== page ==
Mornings are a madcap time for many of us. We wake up in a haze—often after hitting snooze a few times. Then we rush around to get ready and out the door so we can officially start the day. Before we know it, hours have slipped by without us accomplishing anything beyond downing a cup of coffee, dashing off a few emails, and dishing with our coworkers around the water cooler. By the time the workday wraps up, we’re so exhausted and defeated that any motivation to accomplish something in the evening has vanished.
But according to time management expert Laura Vanderkam, mornings hold the key to taking control of our schedules. If we use them wisely, we can build habits that will allow us to lead happier, more productive lives.
Drawing on real-life anecdotes and scientific research that shows why the early hours of the day are so important, Vanderkam reveals how successful people use mornings to help them accomplish things that are often impossible to take care of later in the day. While many of us are still in bed, these folks are scoring daily victories to improve their health, careers, and personal lives without sacrificing their sanity. For instance, former PepsiCo chairman and CEO Steve Reinemund would rise at 5:00 a.m., run four miles, pray, and eat breakfast with his family before heading to work to run a Fortune 500 company.
What the Most Successful People Do Before Breakfast is a fun, practical guide that will inspire you to rethink your morning routine and jump-start your life before the day has even begun.
©2012 Laura Vanderkam. (P)2012 Gildan Media LLC
I wish the book didn't keep repeating the same ideas.
I wouldn't change anything to make it more enjoyable
I liked that she included real life people as her examples of what was possible to do in the morning. Not just high-flyers, but the average person in the trenches.
I don't know how it could be a movie.
I wish it would have helped me figure out how to motivate myself better in the morning. I know I CAN do more, but I have a hard time getting the motivation to do it.
I would have been able to finish this short book if someone else read it. The sound of pride and self satisfaction on ceritian sentences was slimey and gross.
All it basically says is, get up earlier and do imprtant things first. However, the interviews and the statistics were intersting. The homework was done but Laura's smug voice is creepy.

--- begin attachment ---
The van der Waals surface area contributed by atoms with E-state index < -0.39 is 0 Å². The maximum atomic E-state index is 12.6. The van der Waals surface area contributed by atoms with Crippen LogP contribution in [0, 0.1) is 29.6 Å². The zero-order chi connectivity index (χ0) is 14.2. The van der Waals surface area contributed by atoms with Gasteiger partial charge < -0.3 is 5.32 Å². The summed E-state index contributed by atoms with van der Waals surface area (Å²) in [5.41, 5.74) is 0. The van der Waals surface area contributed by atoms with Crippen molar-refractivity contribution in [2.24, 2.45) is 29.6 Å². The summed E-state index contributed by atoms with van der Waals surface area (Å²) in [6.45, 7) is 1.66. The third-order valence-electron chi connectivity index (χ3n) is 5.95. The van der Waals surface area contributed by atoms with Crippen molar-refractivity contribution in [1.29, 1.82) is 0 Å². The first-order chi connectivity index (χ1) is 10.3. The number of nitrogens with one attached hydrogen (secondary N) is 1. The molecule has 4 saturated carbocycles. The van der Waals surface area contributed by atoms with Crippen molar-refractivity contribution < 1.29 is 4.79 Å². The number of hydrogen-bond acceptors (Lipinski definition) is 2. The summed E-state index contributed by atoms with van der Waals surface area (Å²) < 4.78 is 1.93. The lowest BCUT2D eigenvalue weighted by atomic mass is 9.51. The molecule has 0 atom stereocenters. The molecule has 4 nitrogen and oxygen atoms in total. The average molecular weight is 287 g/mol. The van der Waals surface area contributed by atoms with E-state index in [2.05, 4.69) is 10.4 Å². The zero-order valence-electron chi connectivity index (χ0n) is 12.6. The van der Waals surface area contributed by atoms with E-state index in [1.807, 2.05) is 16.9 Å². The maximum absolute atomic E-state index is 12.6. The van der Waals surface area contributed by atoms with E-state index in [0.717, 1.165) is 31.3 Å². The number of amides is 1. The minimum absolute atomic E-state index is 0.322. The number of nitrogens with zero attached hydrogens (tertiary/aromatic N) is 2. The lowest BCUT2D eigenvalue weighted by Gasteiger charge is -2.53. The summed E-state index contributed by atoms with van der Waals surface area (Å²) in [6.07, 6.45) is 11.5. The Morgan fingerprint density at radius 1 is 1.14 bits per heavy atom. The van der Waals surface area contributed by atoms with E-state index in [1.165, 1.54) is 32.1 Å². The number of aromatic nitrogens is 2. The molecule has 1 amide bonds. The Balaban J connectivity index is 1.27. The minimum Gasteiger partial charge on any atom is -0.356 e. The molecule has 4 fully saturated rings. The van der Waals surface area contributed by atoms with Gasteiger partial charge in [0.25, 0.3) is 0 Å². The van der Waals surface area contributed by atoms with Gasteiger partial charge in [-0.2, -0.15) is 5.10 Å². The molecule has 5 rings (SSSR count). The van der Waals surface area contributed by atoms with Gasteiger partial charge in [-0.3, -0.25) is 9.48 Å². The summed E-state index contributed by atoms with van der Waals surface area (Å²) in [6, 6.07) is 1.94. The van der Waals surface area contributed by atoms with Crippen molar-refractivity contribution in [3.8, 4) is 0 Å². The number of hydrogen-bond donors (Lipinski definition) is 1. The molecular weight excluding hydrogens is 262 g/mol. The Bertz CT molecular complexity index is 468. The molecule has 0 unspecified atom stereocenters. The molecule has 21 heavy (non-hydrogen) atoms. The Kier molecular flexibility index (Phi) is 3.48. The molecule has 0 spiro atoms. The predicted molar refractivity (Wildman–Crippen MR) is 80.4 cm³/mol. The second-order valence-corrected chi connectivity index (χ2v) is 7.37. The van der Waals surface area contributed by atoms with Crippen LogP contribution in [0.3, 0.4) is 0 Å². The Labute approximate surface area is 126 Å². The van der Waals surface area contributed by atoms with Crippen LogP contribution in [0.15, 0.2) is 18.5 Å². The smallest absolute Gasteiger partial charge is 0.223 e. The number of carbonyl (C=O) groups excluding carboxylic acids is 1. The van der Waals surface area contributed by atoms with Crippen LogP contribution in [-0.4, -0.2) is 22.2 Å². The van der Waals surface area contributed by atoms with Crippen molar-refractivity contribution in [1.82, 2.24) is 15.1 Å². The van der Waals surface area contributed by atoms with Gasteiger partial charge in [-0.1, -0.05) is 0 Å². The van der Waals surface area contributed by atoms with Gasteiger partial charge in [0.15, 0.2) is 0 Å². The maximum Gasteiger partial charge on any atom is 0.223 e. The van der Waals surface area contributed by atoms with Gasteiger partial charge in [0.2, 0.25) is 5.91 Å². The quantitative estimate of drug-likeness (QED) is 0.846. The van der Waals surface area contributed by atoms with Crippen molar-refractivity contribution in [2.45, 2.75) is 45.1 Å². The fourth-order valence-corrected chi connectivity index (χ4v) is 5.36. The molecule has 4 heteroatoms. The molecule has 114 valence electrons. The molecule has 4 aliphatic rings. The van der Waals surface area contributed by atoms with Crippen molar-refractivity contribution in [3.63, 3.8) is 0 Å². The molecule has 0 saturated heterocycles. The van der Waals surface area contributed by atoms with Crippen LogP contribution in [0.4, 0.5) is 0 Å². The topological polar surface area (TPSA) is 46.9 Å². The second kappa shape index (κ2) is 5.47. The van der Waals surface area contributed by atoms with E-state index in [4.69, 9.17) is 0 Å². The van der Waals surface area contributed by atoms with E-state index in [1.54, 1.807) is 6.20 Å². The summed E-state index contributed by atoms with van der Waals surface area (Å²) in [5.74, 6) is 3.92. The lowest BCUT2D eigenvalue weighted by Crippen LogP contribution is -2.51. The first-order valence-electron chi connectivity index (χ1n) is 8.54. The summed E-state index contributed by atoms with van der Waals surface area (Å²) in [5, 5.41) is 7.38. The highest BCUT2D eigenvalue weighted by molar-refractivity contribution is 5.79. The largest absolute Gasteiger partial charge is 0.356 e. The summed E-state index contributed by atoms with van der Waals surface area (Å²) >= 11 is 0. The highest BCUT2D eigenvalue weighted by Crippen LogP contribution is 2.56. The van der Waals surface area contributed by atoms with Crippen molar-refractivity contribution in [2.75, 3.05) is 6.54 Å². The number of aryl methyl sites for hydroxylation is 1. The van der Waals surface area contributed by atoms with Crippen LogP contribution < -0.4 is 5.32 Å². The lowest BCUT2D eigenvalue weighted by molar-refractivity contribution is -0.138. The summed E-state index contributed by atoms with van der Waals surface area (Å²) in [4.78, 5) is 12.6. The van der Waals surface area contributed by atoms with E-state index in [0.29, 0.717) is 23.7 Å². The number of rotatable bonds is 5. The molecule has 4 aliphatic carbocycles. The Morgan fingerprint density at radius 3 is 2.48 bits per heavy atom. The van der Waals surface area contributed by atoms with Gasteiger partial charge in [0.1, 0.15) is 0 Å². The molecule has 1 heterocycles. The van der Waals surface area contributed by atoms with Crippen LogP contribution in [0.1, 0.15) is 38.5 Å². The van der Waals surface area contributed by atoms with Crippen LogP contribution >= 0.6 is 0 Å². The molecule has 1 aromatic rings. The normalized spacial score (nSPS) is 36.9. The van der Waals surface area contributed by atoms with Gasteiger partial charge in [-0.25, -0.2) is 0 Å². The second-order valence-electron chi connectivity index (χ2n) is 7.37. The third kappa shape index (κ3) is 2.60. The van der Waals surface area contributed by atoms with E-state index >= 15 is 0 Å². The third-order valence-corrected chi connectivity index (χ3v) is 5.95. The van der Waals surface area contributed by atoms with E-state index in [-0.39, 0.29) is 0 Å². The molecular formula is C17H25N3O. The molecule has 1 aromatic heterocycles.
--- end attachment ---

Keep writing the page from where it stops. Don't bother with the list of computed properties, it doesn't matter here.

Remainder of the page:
Not unless she hires an unbiast reader, I wont suffer though one more word.
I wonder if this one review will intriuge readers to hear her voice.
I love short books like this and Vanderkam's book was no exception. Great refresher on why to be productive early in the morning and how to do it.
I would have liked the book better with a different narrator for two reasons. First, her reading pace was a little too slow for my tastes. Second (and maybe I'm crazy), but I found her voice to be very sexy and it ended up being a bit of a distraction. But maybe that's just me...
Anyway, still a great Audible book and worth your time.
Get up early!
Facts supporting evidence, and ways to help change your life for the better.
Her experience of having lived this mantra.
Go to bed early and get up early, eat less calories and get more done. I'm not a success story yet but I'm already getting eons of work done.
I think I'll listen to this book over and over.
This is a short and sweet narrative of key elements of what successful people do on a daily basis? It is a good reminder of what I should be doing every day. Inspiring.
Reflection, Movement, Meditation
Walking Meditation. This book also contains reflection, movement, and meditation.
Great performance. Her voice kept my attention.
No extreme reaction, but certainly confirmed my thoughts about starting the day from a source of power.
I would, but the book should be called "Successful People Workout in The Mornings", Its all she talks about.
Its a short read, good little pick me-up, with some good reminders.
I know some people that really really need this book, I will be reccomendiig it.
It's a quick listen and gets right to the point. Not a lot of fluff, and uses great case studies as examples.
Although I didn't end up listening to it all in one sitting, I definitely could have.
There were some good points in this books but the author's main suggestion is to just get up early and do it. Whatever the "it" is. It took almost to the end of the book before she addresssed the need for sleep and then it was to go to bed earlier. Not an option for most people. So I came away with the idea that she thinks people should examine what is important to them and then arrange their lives to address the priorities first thing in the morning. Which makes sense but...there are still only 24 hours in a day and the US is the one of the most sleep deprived nation in the world. I really don't see how a single mother could follow this advice.
I haven't listened to other books by this author.
The concept of examining what is important to you in your life.
People who have the luxury of some sort of spare time and/or a support system to help out. for most people, though, I don't think hiring a babysitter to get the kids out the door in the AM for Mom can meditate or exercise is realistic. I mean really...most people are stretching their budgets as it is and 41% of families below the poverty level are single mother families....I couldn't help thinking about them as I was listening to this book. I am one of the lucky people who do have some leisure time but I just don't see howa whole lot of the suggestions in this book could be used by the average person struggling to get by. Affluent yes....average, not so much.
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